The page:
Jewish Museum to Open New Contemporary Art Series in Museum Lobby, 11/8
Beginning November 8, The Jewish Museum will launch a new series showcasing contemporary art in its Skirball Lobby. Artists will be invited to create new work or adapt a recent piece for the Museum's spacious entryway. The first installation in the new series, Tears, is a work by French artist Claire Fontaine consisting of nine neon signs suspended from the ceiling, each reading "Isle of Tears" in a different language. The work is inspired by the experiences of immigrants passing through Ellis Island - which was often referred to as the "Isle of Tears" - to enter the United States. Using Walls, Floors, and Ceilings builds on the Museum's 1970 program called Using Walls that featured the work of 14 up-and-coming international artists of the time including Richard Artschwager, Sol Lewitt, and Lawrence Weiner, among others. Now, nearly 45 years later, The Jewish Museum is revisiting this innovative moment in its history with a new series of artist commissions, showcasing new or adapted work by artists from around the globe. In May 2014, the series will feature the work of Mel Bochner, who participated in the 1970 Using Walls program, timed to his solo exhibition at the Museum. Claire Fontaine: Tears remains on view at The Jewish Museum through April 20, 2014.
The gateway to a new life, Ellis Island became a place where old identities were left behind in favor of a new American self. Claire Fontaine draws on French filmmakers Georges Perec and Robert Bober's 1979 book and film Récits d'Ellis Island. Perec and Bober interviewed the last surviving immigrants and documented their experiences, finding that although people arrived from many different countries, their stories were similar. The neon signs present translations of "Isle of Tears" in French, Polish, Russian, Yiddish, Greek, Italian, and German, in addition to Spanish and English. These were the languages most commonly spoken at the Ellis Island immigration station by the people who came to America through its doors-nearly sixteen million between 1892 and 1914.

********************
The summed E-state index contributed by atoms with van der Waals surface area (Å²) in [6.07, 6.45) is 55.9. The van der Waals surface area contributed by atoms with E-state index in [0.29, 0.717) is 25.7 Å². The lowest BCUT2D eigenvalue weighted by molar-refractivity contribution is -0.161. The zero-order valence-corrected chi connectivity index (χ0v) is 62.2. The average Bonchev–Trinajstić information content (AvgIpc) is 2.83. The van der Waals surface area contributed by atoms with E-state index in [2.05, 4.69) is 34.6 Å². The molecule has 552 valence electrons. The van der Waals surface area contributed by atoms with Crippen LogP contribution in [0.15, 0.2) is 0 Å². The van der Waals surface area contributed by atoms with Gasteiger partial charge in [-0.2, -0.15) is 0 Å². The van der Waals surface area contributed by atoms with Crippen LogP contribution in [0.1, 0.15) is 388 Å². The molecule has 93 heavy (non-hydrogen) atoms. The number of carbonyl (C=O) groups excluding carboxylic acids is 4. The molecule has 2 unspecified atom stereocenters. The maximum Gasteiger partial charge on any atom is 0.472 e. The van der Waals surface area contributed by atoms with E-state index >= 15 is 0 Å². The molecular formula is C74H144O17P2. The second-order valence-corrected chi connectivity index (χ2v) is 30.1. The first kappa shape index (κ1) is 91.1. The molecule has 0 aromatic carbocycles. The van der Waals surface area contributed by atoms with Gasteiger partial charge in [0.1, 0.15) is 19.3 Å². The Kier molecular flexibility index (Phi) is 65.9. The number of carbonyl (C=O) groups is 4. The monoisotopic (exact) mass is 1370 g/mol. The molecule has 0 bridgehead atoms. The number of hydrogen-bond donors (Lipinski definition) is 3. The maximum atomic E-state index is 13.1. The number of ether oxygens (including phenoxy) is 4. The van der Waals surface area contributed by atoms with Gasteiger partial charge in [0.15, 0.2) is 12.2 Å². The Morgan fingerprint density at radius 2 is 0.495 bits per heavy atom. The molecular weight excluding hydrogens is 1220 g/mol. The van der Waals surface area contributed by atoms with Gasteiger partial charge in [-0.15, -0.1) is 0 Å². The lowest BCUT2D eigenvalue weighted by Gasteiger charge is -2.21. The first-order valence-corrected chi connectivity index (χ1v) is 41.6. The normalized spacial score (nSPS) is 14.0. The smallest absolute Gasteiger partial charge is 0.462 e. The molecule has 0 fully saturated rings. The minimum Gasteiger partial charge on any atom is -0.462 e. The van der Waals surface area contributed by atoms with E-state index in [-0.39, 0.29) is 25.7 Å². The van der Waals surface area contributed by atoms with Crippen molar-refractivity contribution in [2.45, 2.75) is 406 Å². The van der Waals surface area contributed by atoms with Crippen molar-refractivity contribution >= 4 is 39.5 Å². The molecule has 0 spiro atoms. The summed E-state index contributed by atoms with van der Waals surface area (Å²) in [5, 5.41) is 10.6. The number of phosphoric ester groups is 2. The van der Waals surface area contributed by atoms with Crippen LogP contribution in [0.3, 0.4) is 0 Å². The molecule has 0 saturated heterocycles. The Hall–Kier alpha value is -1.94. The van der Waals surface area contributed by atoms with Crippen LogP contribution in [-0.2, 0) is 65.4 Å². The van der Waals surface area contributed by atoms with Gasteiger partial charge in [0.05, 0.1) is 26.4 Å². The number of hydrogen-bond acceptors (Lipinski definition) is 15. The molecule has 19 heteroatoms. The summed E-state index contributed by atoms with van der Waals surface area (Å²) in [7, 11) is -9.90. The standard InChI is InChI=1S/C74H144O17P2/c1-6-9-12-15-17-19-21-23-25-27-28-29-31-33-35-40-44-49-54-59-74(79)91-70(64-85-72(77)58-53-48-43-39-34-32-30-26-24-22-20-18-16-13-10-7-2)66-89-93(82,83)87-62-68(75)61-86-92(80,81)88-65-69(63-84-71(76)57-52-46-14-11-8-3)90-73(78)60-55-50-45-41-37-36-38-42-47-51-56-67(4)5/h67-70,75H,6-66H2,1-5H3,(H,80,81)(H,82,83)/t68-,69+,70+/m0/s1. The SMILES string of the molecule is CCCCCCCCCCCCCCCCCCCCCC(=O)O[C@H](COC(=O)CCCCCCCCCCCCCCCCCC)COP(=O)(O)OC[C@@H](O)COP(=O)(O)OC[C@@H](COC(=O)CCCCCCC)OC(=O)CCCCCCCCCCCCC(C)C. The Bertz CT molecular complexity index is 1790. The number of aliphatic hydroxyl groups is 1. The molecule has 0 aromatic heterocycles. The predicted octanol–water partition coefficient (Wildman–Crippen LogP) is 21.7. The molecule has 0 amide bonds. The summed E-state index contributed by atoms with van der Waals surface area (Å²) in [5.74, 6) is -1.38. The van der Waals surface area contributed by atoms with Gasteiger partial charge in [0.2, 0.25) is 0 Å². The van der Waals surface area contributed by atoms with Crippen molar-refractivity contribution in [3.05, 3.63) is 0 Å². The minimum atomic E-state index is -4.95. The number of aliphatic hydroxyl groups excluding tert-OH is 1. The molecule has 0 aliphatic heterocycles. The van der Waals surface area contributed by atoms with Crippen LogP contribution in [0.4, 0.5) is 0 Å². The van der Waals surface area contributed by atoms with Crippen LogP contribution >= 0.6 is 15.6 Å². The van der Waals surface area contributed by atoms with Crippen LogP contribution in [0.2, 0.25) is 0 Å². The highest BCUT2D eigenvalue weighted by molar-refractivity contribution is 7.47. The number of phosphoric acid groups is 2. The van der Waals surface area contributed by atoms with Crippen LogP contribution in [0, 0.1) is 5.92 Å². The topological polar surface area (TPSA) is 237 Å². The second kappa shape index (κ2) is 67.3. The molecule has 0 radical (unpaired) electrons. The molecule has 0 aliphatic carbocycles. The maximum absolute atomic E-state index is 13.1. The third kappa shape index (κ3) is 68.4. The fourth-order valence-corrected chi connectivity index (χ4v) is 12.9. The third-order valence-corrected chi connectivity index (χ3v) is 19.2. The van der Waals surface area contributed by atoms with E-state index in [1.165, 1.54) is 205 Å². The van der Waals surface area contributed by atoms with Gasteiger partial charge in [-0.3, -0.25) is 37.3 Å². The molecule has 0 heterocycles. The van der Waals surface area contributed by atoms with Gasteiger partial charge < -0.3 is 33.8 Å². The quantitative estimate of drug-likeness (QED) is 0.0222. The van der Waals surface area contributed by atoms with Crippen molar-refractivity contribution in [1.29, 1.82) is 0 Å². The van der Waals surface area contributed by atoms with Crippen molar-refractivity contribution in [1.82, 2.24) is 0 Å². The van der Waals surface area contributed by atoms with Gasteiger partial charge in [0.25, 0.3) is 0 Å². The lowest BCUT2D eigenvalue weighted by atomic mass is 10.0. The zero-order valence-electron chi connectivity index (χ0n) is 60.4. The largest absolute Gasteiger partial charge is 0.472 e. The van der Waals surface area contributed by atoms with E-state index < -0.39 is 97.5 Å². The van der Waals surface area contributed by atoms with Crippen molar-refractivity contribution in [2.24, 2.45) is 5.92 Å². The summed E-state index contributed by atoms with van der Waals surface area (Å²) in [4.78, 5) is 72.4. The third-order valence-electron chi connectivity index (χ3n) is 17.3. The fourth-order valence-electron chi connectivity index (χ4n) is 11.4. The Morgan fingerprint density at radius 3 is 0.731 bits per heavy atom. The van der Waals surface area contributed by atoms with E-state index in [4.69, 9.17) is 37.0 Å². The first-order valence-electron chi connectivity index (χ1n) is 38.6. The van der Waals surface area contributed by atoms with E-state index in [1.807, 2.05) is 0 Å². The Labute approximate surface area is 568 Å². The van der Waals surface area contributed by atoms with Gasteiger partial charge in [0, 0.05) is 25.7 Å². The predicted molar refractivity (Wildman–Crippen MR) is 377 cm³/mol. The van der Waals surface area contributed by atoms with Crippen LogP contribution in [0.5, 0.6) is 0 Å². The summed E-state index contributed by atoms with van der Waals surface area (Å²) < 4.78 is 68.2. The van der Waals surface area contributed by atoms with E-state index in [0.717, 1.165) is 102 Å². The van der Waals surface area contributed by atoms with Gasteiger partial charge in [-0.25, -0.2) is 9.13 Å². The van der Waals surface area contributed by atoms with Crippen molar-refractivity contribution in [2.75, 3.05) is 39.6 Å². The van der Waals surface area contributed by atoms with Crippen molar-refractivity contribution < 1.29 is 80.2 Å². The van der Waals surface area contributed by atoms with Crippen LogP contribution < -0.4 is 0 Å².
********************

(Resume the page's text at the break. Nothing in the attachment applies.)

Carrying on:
Based in Paris, the collective Claire Fontaine was founded in 2004. She appropriated her name from Clairefontaine, a brand known across France for its line of school notebooks and stationary. The artist explores socio-economic and cultural concepts of power and freedom, often suggesting the falsehood of such notions. Through a range of media - video, painting, text, and sculpture - Fontaine seeks to address the ethical crises and political plight affecting our society, offering her art as a portal to understanding the possibility and optimism for change.